Behind the screen—What you need to know about cyberbullying

If you’ve been around a teenager recently, chances are they’ve not been more than an arm’s length away from their cell phone.  They’re talking about their Twitter feed or something they s...
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Behind the screen—What you need to know about cyberbullying

by News Editor on February 25th, 2015 in Industry and Security News.

If you’ve been around a teenager recently, chances are they’ve not been more than an arm’s length away from their cell phone.  They’re talking about their Twitter feed or something they saw online that a friend of a friend sent them.

Cyberbullying, or bullying/teasing online, is becoming a fad that is all too easy with the availability of Internet-ready devices at teens’ fingertips. Cyberbullying can take on many forms and can become toxic quickly.
 
So, what is cyberbullying?

Many people struggle to grasp exactly what falls under the growing realm that is cyberbullying. Fortunately, the Canadian government has created a resourceful website that lays out the basic forms of cyberbullying common in young adults and teens:

  • Mean or threatening messages are sent by email, text or through comments on a social network.
  • Embarrassing rumors, secrets or gossip about someone are spread through social networking sites, texts or email.
  • Embarrassing or intimate pictures or video of someone is posted online or shared without them knowing about it or agreeing to it.
  • Stories, pictures, jokes or cartoons intended to embarrass or humiliate someone are posted online.
  • Someone's email account is hacked and the person pretends to be them while sending out hurtful messages to others. Or, an individual learns someone's password and uses it to access their social networking account and post embarrassing and hateful messages while pretending to be them.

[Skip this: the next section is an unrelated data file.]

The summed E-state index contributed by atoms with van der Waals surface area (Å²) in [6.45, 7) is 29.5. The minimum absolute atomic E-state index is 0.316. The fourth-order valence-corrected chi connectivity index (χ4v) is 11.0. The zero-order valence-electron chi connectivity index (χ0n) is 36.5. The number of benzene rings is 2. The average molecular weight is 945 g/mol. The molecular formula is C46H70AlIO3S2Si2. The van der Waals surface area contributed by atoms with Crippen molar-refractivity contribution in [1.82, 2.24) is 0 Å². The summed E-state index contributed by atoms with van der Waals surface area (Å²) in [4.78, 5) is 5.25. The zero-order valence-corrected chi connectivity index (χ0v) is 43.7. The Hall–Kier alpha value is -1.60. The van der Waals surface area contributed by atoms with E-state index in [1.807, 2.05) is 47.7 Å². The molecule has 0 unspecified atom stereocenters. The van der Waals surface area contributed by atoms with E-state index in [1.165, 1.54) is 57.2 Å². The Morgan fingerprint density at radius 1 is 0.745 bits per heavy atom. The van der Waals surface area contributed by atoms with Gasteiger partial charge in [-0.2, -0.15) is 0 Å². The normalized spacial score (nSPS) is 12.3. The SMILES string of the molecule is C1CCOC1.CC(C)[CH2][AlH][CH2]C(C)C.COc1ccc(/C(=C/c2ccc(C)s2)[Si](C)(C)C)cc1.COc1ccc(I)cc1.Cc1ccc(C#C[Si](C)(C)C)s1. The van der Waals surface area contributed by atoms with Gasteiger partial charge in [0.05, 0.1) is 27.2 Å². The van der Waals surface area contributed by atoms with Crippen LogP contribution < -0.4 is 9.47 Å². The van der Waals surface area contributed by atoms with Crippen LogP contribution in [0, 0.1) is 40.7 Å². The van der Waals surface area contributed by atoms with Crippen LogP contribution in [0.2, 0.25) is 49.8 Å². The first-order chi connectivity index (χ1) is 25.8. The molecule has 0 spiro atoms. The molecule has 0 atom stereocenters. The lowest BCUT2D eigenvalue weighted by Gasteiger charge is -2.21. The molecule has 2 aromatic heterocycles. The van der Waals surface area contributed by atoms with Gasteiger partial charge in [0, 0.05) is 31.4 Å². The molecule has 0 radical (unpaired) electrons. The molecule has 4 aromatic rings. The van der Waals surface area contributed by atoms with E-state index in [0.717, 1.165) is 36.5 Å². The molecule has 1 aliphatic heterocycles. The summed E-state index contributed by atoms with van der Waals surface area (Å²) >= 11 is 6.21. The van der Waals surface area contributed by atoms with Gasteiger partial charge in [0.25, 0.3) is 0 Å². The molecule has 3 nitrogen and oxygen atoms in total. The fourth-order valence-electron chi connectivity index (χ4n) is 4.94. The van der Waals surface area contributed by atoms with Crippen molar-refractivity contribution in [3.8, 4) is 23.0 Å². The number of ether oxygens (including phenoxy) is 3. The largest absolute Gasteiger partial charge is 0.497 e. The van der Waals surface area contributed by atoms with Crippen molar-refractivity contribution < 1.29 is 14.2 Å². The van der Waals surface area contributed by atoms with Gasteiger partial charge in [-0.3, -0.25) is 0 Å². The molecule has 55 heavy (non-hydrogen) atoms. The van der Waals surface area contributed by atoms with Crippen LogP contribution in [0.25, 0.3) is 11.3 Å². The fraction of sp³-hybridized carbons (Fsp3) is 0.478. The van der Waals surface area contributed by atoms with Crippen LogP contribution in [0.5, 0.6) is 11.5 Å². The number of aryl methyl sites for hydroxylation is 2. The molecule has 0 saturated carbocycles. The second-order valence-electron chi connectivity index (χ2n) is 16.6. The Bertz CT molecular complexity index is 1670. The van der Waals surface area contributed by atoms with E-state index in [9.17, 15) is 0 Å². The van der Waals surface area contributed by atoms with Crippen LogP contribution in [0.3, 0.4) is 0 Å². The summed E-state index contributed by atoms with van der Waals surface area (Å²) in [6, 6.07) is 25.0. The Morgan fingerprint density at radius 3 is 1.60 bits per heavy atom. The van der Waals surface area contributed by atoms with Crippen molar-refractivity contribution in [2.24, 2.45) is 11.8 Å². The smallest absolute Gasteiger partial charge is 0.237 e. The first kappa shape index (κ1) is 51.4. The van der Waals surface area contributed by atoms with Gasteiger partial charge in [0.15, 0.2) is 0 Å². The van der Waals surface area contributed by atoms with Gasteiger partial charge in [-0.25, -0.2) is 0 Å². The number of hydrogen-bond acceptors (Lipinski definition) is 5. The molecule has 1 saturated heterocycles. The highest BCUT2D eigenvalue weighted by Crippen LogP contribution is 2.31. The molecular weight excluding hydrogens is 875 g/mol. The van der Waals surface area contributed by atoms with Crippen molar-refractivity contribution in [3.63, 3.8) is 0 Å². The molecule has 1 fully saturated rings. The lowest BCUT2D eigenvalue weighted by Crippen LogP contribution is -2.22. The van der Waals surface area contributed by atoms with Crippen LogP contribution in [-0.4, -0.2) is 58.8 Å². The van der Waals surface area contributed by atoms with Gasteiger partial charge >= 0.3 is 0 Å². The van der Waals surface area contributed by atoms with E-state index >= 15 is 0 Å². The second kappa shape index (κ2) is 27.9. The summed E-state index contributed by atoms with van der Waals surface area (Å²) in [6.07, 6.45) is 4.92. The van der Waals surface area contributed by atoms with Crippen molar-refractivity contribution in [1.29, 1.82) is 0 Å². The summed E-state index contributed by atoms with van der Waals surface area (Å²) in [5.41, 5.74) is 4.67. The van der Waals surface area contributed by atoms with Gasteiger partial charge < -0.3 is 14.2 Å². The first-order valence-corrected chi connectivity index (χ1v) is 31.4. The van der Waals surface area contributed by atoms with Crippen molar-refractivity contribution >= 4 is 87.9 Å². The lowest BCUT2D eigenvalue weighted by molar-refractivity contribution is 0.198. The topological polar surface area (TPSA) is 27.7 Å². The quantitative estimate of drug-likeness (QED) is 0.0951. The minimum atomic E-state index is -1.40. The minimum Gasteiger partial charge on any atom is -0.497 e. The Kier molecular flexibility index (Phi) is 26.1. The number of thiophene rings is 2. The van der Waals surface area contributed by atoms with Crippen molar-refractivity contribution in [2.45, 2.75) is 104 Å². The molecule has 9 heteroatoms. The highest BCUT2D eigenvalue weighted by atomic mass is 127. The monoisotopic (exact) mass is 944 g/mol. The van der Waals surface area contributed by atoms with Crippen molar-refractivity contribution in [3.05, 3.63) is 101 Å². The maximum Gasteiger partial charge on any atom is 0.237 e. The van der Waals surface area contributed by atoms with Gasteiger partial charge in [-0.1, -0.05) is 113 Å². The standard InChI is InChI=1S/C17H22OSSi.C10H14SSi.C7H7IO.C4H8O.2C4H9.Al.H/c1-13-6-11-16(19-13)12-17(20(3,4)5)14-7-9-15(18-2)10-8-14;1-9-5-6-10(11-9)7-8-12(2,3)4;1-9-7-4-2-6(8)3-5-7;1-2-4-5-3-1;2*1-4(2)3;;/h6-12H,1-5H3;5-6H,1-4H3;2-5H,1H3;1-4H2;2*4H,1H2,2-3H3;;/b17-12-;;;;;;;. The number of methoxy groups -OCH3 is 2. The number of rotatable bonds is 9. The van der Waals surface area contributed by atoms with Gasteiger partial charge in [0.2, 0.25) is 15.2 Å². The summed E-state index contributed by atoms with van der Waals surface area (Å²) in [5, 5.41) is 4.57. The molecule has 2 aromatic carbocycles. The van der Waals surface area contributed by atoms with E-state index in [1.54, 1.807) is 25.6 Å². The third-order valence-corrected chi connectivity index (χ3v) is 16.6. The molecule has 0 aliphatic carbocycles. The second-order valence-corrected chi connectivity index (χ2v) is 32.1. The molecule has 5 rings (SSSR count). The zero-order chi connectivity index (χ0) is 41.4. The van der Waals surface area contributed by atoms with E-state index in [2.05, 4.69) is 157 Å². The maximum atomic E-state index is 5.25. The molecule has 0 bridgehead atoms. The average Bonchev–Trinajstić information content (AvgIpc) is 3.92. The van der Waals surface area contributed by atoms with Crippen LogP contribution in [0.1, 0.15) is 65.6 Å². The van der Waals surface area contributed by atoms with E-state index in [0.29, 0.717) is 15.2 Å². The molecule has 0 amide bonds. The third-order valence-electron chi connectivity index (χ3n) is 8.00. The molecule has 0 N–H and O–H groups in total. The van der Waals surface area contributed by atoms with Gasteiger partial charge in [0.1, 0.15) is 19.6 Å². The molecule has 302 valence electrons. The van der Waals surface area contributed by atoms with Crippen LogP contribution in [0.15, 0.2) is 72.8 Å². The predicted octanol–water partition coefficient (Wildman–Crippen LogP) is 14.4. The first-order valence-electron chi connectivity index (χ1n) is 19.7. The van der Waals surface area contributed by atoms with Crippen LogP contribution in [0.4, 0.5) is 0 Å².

• Someone is tricked online into sharing personal information, only to have that information shared very widely with others.
  • Online polls or rating systems are created to mock and ridicule someone.
  • Someone is ganged up on in online gaming, their character repeatedly targeted, and personal information is used to threaten them.

How does cyberbullying affect teens?

In the U.S., the CDC cites that between 9 and 35 percent of young people report being victims to this type of electronic aggression or cyberbullying. The CDC also reports that kids who are cyberbullied are also bullied in person, heightening the abuse and giving the victim virtually no way out. The effects of cyberbullying on teens are (and are not limited to) the following:

  • Increased use of alcohol and drugs
  • Skipping school
  • Experience in-person bullying
  • Be unwilling to attend school
  • Receiving poor grades
  • Having lower self-esteem
  • Having more health problems

What should I do about it?

Fortunately, cyberbullying is avoidable—just like with your computer’s security, the best form of protection is prevention. Parents, do your homework! Since your kids are growing up around cell phones and other various technological devices, you should be up to speed on what they have access to every day. Have an open line of communication when it comes to discussing online activity, and be sure your child understands the risks of cyberbullying. Let them know they can come to you and that your end goal is to keep them safe, not make their lives more complicated. Lastly, talk to their school officials to see if they have policies in place for cyberbullying to help prevent it from happening in the classroom.
Stand up against bullying on Feb. 25.

In an effort to help raise awareness for bullying (in-person and online) in Canada, Feb. 25 has been deemed National Pink Shirt Day. We at Lavasoft feel very strongly about putting an end to cyberbullying and will be participating by wearing our pink shirts proudly all day. We will be hosting a bake sale to benefit anti-bullying programs across Canada.

Additionally, we have conducted a survey and will be announcing the results in the next few weeks that will help us better understand teens’ online behavior, keep up with cyberbullying trends and see if teens are being safe online.  We have also started an initiative called “Take a Bite Out of Bullying” on our Facebook Page to support Pink Shirt Day by posting pictures of some of our cute pups urging people to stop bullying! Please visit https://www.getcybersafe.gc.ca/cnt/cbrbllng/index-eng.aspx to find out more about cyberbullying and how you can help to prevent it starting now.




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